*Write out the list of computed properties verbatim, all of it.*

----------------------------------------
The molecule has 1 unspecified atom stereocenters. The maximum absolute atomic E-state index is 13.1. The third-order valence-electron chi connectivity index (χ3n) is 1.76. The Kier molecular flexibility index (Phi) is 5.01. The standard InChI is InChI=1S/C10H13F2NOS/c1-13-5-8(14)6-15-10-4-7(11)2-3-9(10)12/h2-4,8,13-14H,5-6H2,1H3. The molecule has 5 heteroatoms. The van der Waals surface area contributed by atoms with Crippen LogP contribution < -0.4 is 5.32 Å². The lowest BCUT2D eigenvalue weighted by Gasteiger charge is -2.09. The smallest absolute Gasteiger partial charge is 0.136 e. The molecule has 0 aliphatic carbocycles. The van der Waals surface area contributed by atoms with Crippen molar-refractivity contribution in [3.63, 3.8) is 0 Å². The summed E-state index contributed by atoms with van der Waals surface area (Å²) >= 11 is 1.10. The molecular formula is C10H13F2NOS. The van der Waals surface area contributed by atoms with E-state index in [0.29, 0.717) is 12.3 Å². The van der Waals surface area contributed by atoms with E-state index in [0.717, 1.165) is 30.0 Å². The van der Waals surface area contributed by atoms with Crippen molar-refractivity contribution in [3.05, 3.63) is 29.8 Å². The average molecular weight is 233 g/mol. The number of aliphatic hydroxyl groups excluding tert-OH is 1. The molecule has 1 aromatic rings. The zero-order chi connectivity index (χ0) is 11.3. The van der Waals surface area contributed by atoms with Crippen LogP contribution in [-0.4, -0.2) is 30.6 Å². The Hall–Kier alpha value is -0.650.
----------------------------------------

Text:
The molecule has 1 unspecified atom stereocenters. The maximum absolute atomic E-state index is 13.1. The third-order valence-electron chi connectivity index (χ3n) is 1.76. The Kier molecular flexibility index (Phi) is 5.01. The standard InChI is InChI=1S/C10H13F2NOS/c1-13-5-8(14)6-15-10-4-7(11)2-3-9(10)12/h2-4,8,13-14H,5-6H2,1H3. The molecule has 5 heteroatoms. The van der Waals surface area contributed by atoms with Crippen LogP contribution < -0.4 is 5.32 Å². The lowest BCUT2D eigenvalue weighted by Gasteiger charge is -2.09. The smallest absolute Gasteiger partial charge is 0.136 e. The molecule has 0 aliphatic carbocycles. The van der Waals surface area contributed by atoms with Crippen molar-refractivity contribution in [3.63, 3.8) is 0 Å². The summed E-state index contributed by atoms with van der Waals surface area (Å²) >= 11 is 1.10. The molecular formula is C10H13F2NOS. The van der Waals surface area contributed by atoms with E-state index in [0.29, 0.717) is 12.3 Å². The van der Waals surface area contributed by atoms with E-state index in [0.717, 1.165) is 30.0 Å². The van der Waals surface area contributed by atoms with Crippen molar-refractivity contribution in [3.05, 3.63) is 29.8 Å². The average molecular weight is 233 g/mol. The number of aliphatic hydroxyl groups excluding tert-OH is 1. The molecule has 1 aromatic rings. The zero-order chi connectivity index (χ0) is 11.3. The van der Waals surface area contributed by atoms with Crippen LogP contribution in [-0.4, -0.2) is 30.6 Å². The Hall–Kier alpha value is -0.650.